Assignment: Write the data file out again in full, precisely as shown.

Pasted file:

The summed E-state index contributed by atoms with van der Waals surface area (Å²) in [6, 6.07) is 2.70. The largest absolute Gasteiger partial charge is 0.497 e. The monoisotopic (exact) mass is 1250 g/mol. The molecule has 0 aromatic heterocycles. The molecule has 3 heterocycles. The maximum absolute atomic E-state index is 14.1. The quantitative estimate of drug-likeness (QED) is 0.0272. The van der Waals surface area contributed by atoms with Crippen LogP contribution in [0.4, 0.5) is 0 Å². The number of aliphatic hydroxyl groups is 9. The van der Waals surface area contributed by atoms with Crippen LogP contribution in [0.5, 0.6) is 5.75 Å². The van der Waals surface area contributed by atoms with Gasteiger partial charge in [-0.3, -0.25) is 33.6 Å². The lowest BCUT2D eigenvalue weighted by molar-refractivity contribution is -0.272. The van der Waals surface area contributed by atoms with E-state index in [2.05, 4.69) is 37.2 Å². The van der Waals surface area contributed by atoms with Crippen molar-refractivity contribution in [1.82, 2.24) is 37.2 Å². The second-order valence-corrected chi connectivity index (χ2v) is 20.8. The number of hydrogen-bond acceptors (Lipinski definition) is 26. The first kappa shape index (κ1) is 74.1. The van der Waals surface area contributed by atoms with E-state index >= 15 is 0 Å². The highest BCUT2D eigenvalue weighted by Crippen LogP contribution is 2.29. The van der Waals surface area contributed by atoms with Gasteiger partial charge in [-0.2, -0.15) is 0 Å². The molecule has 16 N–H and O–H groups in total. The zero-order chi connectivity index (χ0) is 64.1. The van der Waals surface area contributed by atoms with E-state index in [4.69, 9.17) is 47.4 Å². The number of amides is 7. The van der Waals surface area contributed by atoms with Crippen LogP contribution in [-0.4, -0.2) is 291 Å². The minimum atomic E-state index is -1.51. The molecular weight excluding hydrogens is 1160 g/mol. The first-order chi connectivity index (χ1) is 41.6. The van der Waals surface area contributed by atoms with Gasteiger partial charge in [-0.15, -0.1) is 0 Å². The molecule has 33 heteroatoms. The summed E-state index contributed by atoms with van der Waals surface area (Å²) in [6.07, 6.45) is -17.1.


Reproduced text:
The summed E-state index contributed by atoms with van der Waals surface area (Å²) in [6, 6.07) is 2.70. The largest absolute Gasteiger partial charge is 0.497 e. The monoisotopic (exact) mass is 1250 g/mol. The molecule has 0 aromatic heterocycles. The molecule has 3 heterocycles. The maximum absolute atomic E-state index is 14.1. The quantitative estimate of drug-likeness (QED) is 0.0272. The van der Waals surface area contributed by atoms with Crippen LogP contribution in [0.4, 0.5) is 0 Å². The number of aliphatic hydroxyl groups is 9. The van der Waals surface area contributed by atoms with Crippen LogP contribution in [0.5, 0.6) is 5.75 Å². The van der Waals surface area contributed by atoms with Gasteiger partial charge in [-0.3, -0.25) is 33.6 Å². The lowest BCUT2D eigenvalue weighted by molar-refractivity contribution is -0.272. The van der Waals surface area contributed by atoms with E-state index in [2.05, 4.69) is 37.2 Å². The van der Waals surface area contributed by atoms with Crippen molar-refractivity contribution in [1.82, 2.24) is 37.2 Å². The second-order valence-corrected chi connectivity index (χ2v) is 20.8. The number of hydrogen-bond acceptors (Lipinski definition) is 26. The first kappa shape index (κ1) is 74.1. The van der Waals surface area contributed by atoms with E-state index >= 15 is 0 Å². The highest BCUT2D eigenvalue weighted by Crippen LogP contribution is 2.29. The van der Waals surface area contributed by atoms with Gasteiger partial charge in [-0.2, -0.15) is 0 Å². The molecule has 16 N–H and O–H groups in total. The zero-order chi connectivity index (χ0) is 64.1. The van der Waals surface area contributed by atoms with E-state index in [4.69, 9.17) is 47.4 Å². The number of amides is 7. The van der Waals surface area contributed by atoms with Crippen LogP contribution in [-0.4, -0.2) is 291 Å². The minimum atomic E-state index is -1.51. The molecular weight excluding hydrogens is 1160 g/mol. The first-order chi connectivity index (χ1) is 41.6. The van der Waals surface area contributed by atoms with Gasteiger partial charge in [-0.15, -0.1) is 0 Å². The molecule has 33 heteroatoms. The summed E-state index contributed by atoms with van der Waals surface area (Å²) in [6.07, 6.45) is -17.1.